Surfing the Red Wave: How Progressives Could Tackle a Difficult Midterm

By Alex Sicilia

In the timeline of American politics, it seems like yesterday that President Joe Biden and Vice President Kamala Harris were taking the oath of office and walking down Pennsylvania Avenue to the White House. Now it is 2022 and the midterms are slowly ramping up to envelope every aspect of the political conversation. So much can be said about these midterms, from the positioning and plans of the Republicans post-Trump presidency and insurrection, to the battle between the left and moderate wings of the Democratic party. From the redistricting post-2020 census to the numerous voter suppression laws being implemented across the US. The conventional wisdom states that Biden and the Democrats will lose control of the House. The Senate’s fate is, however, less predictable.

This convention comes from the evidence seen from House elections post WWII (1946 to present), where the ruling party has only managed to make gains in the House twice. Those were 1998 when President Bill Clinton’s Democrats gained five seats post-impeachment – although the Democrats were still in the minority – and 2002 when President George W. Bush’s Republicans were bolstered by eight seats following Bush’s extreme popularity a year after 9/11. There are many other factors that can be used to help guide estimations as to the outcome of the midterms, but simply put, it is rarely good for the president’s party. The best plan is not to win seats but to minimise losses.

Let us throw the big picture aside though, forget what is happening between the pro-Trump and anti-Trump wings of the Republican party. For anyone wanting to delve into those topics, look at the open Senate races in Republican held seats (Alabama, Missouri, North Carolina, Ohio, Pennsylvania), the primaries of Alaska Senator Lisa Murkowski and Wyoming Rep. Liz Cheney, or the mess that is GOP politics in the state of Georgia (particularly the gubernational and secretary of state races). The progressive wing of the Democratic Party shall be our focus and with a year that is looking to be a red wave across Washington it will be a tough election for anyone blue.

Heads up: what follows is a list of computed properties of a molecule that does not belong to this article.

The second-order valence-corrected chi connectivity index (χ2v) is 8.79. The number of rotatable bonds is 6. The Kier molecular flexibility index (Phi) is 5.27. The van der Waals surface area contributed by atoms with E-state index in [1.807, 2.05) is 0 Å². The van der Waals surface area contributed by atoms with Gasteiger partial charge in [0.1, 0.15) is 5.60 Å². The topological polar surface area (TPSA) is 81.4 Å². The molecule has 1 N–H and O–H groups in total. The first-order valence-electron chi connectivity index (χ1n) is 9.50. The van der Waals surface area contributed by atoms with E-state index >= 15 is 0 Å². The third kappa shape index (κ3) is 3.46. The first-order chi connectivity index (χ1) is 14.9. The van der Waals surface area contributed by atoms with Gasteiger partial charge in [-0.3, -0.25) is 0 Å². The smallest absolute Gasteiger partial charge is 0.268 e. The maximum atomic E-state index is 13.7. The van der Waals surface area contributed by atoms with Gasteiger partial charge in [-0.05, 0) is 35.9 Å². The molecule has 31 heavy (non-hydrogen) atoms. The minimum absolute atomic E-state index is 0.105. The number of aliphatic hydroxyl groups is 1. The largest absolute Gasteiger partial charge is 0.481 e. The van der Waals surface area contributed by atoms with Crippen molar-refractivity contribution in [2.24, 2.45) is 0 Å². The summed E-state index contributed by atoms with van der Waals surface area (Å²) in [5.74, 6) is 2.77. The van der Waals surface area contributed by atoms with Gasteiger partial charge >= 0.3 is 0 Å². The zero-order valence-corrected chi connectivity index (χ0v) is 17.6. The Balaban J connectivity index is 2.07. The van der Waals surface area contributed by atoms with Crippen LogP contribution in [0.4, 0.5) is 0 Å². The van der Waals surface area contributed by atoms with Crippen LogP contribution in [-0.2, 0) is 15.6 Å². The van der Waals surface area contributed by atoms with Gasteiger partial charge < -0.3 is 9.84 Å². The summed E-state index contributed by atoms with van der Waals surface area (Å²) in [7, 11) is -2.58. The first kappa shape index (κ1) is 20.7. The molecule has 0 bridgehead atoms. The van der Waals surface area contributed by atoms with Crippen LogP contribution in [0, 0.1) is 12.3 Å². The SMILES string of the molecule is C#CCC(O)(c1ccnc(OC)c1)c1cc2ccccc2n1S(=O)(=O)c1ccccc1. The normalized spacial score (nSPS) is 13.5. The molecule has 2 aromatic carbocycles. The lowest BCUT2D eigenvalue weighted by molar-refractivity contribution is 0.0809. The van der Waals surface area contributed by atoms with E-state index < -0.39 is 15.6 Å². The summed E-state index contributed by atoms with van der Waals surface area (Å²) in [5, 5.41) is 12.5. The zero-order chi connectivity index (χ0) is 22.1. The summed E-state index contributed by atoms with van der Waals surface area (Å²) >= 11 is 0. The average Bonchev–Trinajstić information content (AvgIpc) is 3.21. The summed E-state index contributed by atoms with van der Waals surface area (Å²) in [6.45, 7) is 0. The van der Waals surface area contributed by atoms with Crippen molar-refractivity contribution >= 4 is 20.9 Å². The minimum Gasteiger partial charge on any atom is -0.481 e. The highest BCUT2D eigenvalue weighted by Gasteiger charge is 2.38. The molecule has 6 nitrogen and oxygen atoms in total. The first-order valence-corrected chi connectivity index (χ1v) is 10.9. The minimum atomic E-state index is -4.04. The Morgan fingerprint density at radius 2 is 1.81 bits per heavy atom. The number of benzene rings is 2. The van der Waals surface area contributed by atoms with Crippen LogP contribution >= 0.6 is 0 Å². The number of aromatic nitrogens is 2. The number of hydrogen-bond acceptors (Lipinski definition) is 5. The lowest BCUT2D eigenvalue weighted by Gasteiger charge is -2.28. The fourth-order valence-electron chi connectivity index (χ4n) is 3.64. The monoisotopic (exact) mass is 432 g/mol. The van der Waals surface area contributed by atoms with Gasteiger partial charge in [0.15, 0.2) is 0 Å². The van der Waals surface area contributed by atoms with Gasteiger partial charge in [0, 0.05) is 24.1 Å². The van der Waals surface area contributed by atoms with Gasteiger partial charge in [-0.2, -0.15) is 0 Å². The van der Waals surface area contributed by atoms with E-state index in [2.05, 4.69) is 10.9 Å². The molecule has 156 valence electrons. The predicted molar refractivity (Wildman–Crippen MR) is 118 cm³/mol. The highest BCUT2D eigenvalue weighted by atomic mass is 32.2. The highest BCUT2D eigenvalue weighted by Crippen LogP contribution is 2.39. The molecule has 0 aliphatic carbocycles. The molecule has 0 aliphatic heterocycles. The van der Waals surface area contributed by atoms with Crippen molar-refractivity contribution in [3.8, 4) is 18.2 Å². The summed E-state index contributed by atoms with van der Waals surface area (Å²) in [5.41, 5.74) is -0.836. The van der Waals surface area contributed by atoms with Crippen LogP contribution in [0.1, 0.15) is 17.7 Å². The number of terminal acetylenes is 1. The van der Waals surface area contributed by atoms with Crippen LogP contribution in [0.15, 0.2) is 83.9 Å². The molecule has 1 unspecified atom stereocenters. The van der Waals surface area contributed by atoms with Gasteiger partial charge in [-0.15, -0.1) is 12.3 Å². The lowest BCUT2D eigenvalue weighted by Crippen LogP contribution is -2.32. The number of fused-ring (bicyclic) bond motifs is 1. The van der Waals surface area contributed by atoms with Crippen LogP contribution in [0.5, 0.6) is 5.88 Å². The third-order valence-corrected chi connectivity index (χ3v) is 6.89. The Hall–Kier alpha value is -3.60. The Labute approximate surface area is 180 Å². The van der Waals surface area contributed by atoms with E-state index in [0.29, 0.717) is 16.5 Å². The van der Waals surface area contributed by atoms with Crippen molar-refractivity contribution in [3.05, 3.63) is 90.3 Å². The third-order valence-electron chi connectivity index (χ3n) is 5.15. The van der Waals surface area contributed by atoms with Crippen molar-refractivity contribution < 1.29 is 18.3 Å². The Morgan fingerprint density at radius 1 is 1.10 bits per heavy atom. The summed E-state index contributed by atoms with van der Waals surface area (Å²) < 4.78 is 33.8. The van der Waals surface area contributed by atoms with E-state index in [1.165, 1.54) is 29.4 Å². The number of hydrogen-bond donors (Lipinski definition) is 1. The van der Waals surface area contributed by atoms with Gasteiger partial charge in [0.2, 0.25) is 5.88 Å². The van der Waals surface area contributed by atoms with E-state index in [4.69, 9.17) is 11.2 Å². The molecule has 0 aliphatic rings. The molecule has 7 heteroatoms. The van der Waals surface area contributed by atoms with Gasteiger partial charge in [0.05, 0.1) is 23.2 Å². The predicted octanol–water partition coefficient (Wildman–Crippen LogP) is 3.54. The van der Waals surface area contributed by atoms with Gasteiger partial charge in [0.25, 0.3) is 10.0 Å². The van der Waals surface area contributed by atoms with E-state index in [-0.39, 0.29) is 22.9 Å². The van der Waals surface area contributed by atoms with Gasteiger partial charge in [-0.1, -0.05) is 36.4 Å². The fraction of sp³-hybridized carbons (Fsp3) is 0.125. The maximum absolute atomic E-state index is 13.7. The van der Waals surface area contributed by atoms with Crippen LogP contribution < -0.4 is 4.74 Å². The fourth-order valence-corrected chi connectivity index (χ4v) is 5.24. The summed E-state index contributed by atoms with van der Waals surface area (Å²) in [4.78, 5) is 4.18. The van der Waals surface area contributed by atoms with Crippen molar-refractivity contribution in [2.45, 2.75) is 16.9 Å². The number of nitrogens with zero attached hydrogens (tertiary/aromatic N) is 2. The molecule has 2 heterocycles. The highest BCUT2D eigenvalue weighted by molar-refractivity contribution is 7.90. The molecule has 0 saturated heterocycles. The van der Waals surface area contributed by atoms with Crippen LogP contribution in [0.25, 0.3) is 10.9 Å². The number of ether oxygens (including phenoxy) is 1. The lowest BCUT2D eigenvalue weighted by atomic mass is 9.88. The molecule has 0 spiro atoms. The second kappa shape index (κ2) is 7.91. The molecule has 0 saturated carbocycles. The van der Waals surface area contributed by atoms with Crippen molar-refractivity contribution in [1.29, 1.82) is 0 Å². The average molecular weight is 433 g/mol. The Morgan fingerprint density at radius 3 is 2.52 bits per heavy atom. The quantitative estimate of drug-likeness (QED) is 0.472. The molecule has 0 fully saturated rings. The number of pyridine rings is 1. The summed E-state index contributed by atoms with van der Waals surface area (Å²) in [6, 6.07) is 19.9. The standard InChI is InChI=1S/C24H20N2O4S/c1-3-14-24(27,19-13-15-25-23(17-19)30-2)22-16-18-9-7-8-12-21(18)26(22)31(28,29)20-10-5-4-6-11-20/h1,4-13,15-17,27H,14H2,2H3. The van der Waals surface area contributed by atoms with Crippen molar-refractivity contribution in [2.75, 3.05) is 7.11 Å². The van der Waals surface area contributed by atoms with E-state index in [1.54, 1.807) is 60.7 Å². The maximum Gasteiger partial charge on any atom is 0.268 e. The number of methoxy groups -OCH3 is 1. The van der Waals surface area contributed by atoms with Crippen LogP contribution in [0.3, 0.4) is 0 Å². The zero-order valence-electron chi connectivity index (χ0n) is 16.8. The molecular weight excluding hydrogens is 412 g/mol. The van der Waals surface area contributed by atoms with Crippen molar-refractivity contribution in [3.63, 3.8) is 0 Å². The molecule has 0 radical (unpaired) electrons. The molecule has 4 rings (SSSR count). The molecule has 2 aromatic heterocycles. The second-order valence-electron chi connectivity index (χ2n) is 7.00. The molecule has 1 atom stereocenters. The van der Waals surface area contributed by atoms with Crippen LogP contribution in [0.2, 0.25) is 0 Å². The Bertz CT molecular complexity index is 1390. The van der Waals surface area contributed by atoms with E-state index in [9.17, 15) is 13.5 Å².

The Democrats, like most left wing parties, are a party of caucuses. These caucuses differ massively in power depending on the current leader, targeted voting groups, or current political legislative fight. Take for example the Congressional Black Caucus, home to kingmaker Rep. Jim Clyburn a close friend to Biden. Currently they have strong ties to the president and have been instrumental in pushing voting rights into the political gaze.

More ideological are the old Blue Dogs, remnants from the Clinton era, and the New Democrat Coalition who hold the mantle for moderate Democrats in the House. On the left you have the Congressional Progressive Caucus, which itself contains the small group of six representatives known as the Squad. Senators themselves tend not to reside in internal party caucuses, but it is clear which members they choose to stand with as a voting group.